F# vs Haskell: What are the differences?
Developers describe F# as "Strongly-typed, functional-first programming language for writing simple code to solve complex problems". F# is a mature, open source, cross-platform, functional-first programming language. It empowers users and organizations to tackle complex computing problems with simple, maintainable and robust code. On the other hand, Haskell is detailed as "An advanced purely-functional programming language". .
F# and Haskell belong to "Languages" category of the tech stack.
"Pattern-matching" is the top reason why over 40 developers like F#, while over 72 developers mention "Purely-functional programming " as the leading cause for choosing Haskell.
F# is an open source tool with 2.09K GitHub stars and 341 GitHub forks. Here's a link to F#'s open source repository on GitHub.
According to the StackShare community, Haskell has a broader approval, being mentioned in 33 company stacks & 47 developers stacks; compared to F#, which is listed in 19 company stacks and 16 developer stacks.
What is F#?
What is Haskell?
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Visual Studio Code worked really well for us as well, it worked well with all our polyglot services and the .Net core integration had great cross-platform developer experience (to be fair, F# was a bit trickier) - actually, each of our team members used a different OS (Ubuntu, macos, windows). Our production deployment ran for a time on Docker Swarm until we've decided to adopt Kubernetes with almost seamless migration process.
After our positive experience of running .Net core workloads in containers and developing Tweek's .Net services on non-windows machines, C# had gained back some of its popularity (originally lost to Node.js), and other teams have been using it for developing microservices, k8s sidecars (like https://github.com/Soluto/airbag), cli tools, serverless functions and other projects...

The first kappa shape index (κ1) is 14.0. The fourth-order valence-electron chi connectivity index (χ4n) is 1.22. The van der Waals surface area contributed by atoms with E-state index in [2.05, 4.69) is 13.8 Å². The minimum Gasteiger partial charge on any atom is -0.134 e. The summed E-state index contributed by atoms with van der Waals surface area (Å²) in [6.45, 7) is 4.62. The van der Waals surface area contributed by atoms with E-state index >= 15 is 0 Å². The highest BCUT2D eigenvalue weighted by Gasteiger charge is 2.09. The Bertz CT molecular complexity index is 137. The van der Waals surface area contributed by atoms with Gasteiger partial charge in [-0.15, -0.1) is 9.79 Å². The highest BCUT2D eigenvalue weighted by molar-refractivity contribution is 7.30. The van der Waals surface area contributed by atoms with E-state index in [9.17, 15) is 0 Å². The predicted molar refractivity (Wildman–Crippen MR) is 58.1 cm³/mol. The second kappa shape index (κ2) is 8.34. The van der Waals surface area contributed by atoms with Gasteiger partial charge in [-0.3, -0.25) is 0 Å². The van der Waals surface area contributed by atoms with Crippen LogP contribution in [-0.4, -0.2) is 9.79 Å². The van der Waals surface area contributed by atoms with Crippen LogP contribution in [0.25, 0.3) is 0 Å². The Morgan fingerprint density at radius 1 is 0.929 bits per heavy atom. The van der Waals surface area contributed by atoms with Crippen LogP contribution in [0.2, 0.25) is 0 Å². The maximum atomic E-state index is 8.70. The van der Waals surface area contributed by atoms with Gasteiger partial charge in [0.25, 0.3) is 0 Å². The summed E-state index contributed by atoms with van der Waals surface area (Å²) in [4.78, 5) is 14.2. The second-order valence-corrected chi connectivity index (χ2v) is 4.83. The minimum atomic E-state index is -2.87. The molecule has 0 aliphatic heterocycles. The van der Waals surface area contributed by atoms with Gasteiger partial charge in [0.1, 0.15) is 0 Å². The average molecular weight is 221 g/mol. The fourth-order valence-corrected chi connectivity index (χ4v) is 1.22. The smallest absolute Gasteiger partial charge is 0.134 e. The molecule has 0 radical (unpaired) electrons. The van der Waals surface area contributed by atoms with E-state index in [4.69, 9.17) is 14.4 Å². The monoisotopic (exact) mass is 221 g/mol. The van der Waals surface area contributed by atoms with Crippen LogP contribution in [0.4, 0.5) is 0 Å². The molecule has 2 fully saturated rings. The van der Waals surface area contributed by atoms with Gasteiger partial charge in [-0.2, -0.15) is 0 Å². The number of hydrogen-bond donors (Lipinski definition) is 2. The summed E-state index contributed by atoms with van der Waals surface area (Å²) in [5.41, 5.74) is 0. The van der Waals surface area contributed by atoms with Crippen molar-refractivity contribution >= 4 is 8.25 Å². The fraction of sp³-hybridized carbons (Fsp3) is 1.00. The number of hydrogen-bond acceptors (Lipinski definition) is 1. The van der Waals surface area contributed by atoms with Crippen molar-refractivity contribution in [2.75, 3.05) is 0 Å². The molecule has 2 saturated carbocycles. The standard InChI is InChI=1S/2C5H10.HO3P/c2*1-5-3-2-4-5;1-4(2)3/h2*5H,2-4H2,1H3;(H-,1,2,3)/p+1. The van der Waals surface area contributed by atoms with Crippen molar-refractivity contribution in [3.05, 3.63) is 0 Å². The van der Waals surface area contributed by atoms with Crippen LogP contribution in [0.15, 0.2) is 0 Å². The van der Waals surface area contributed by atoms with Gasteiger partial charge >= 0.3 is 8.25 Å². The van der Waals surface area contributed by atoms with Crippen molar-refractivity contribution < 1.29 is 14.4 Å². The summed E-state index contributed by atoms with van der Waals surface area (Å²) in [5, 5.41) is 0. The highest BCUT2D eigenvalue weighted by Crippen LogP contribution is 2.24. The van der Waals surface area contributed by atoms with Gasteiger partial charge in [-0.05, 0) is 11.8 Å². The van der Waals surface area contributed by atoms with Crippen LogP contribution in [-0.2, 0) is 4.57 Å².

I've used .NET for many years, but only in recent years, after Microsoft introduced .NET Core, I've found a new love and excitement for the technology again. The main driver for us using .NET Core is not that it is cross platform compatible, open source or blazingly fast (which it is!), but the fact that we can use (what we consider) the best programming languages (mainly F# and C#) to carry out our jobs without sacrificing the other benefits.
Today we run most of our web infrastructure on .NET Core in Docker containers, deployed into a Kubernetes cluster which spans across multiple time zones in the Google Cloud and we couldn't be happier. Due to the portability of the .NET Core platform we are even able to develop many new services as serverless functions with F# which has become an absolute game changer.
Why I am using Haskell in my free time?
I have 3 reasons for it. I am looking for:
Improve functional programming skill.
Improve problem-solving skill.
Laziness and mathematical abstractions behind Haskell makes it a wonderful language.
It is Pure functional, it helps me to write better Scala code.
Highly expressive language gives elegant ways to solve coding puzzle.
I have been study with videos and tutorials
Backend logic (REST, Auth0, Redis, Postgres, functional graph library (fgl), ...)